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Disabling V Sync on Android

Discussion in '2D' started by Jakems, Apr 1, 2019.

  1. Jakems

    Jakems

    Joined:
    Nov 23, 2017
    Posts:
    1
    Hi, I was wondering if it is possible to disable Vsync for Android Devices.
    I allready unchecked the Vsync Checkbox in the Quality settings for the "Very Low" Graphic Setting,
    which is the Default one for Android Builds.
    When running the Game in the Editor the Profiler shows me, that no CPU usage goes to the Vsync
    calculation, but when I Build the Game on my Android device, Vsync takes so long to Calculate, that
    my game lags.
     
  2. MartinTilo

    MartinTilo

    Unity Technologies

    Joined:
    Aug 16, 2017
    Posts:
    195
    Hi Jakob,

    While the profiler shows V Sync the same way s it does other calculations, it is basically idle time where nothing is calculated. It just waits until the next appropriate V Blank comes along to flip the frame over.

    Here is some further explanation on commonly confusing Samples from an upcoming update to the documentation:
    • WaitForTargetFPS: Time spent waiting for the targeted FPS specified by Application.targetFrameRate. The Editor doesn’t VSync on the GPU and instead also uses WaitForTargetFPS to simulate the delay for VSync.

    • Gfx.ProcessCommands: This sample on the render thread encompasses all processing of the Rendering commands on the render thread. Some of that time might be spend waiting for VSync or new commands from the main thread, which can be seen from it’s child sample Gfx.WaitForPresent.

    • Gfx.WaitForCommands: This sample indicates that the render thread is ready for new commands and might indicate a bottle neck on the main thread.

    • Gfx.PresentFrame: This render thread sample is time spent waiting for the GPU to render and present the frame, which might include waiting for VSync.
    • Gfx.WaitForPresent: When the main thread is ready to start rendering the next frame, but the render thread has not finished waiting on the GPU to Present the frame. This might indicate that your game is GPU bound. Look at the Timeline view to see if the render thread is simultaneously spending time in Gfx.PresentFrame. If the render thread is still spending time in Camera.Render, your game is CPU bound and e.g. spending too much time sending draw calls/textures to the GPU.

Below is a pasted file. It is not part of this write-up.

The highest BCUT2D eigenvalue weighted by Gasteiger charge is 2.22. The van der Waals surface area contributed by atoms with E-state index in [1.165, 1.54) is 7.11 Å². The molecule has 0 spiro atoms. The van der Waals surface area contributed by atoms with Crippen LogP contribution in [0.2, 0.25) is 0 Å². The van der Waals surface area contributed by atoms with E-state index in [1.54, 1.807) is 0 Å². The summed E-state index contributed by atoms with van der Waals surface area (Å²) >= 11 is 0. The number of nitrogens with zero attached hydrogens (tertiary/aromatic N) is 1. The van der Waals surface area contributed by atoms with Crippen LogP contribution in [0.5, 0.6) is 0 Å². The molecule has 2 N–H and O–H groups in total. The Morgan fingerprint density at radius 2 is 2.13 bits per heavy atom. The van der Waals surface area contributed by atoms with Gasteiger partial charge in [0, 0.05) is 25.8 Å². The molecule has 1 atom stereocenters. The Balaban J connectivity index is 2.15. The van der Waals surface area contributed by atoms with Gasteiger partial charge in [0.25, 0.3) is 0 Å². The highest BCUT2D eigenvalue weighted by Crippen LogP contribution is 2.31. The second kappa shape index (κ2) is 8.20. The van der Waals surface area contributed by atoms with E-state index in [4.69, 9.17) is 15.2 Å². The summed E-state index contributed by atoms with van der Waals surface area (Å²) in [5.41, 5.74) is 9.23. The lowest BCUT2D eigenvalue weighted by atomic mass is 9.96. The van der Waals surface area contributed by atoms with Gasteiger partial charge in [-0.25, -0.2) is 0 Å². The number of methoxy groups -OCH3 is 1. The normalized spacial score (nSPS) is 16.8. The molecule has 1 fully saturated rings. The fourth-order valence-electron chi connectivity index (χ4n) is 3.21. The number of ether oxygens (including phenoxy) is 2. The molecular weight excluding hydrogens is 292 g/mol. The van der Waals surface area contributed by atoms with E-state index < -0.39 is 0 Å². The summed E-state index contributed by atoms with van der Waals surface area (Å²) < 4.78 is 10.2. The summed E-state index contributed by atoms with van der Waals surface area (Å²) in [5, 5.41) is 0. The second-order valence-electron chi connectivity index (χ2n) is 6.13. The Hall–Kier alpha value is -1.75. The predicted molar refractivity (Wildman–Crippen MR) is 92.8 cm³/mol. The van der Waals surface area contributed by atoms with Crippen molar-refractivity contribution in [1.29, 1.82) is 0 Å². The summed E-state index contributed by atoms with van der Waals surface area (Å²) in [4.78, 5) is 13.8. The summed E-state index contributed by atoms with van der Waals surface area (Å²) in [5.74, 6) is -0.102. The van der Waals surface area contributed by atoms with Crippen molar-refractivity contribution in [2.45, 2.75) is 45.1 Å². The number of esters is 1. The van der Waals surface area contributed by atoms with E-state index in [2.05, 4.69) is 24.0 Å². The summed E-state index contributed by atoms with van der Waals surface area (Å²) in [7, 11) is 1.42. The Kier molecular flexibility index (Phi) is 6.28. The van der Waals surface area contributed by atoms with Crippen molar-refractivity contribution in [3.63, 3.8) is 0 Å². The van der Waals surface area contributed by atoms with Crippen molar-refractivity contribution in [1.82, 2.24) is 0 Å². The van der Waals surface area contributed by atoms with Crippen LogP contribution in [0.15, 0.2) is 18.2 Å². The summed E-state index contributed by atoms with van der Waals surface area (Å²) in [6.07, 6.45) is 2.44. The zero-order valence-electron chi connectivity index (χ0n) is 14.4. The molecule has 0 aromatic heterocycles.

So to get to the bottom of this, you'll need to profile the game on your target device (which is always advisable, as the Editor functions fundamentally different, even to a Standalone build). Since this is an issue around the interplay of the Main thread, the Render thread and the GPU, you'll want to look at the Timeline view of the CPU Usage Profiler module instead of the Hierarchy view, which only shows the Main thread.

    One thing that happens on mobile devices is that Application.targetFrameRate is by default set to -1, from the documentation of that field:
    "- On mobile platforms the default frame rate is less than the maximum achievable frame rate due to need to conserve battery power. Typically on mobile platforms the default frame rate is 30 frames per second."

    so you might want to set that to 60, but keep in mind that you're phone will then use more power, heat up faster and as it heats up, the device might get throttled by the OS.

    Additionally I'd check if you get any changes if the VSync setting for all quality levels is set to not vsync. If you want to only affect mobile devices to not VSync you can also add this code to e.g. some startup logic of the game

    Code (CSharp):
    1. if(Application.isMobilePlatform)
    2.     QualitySettings.vSyncCount = 0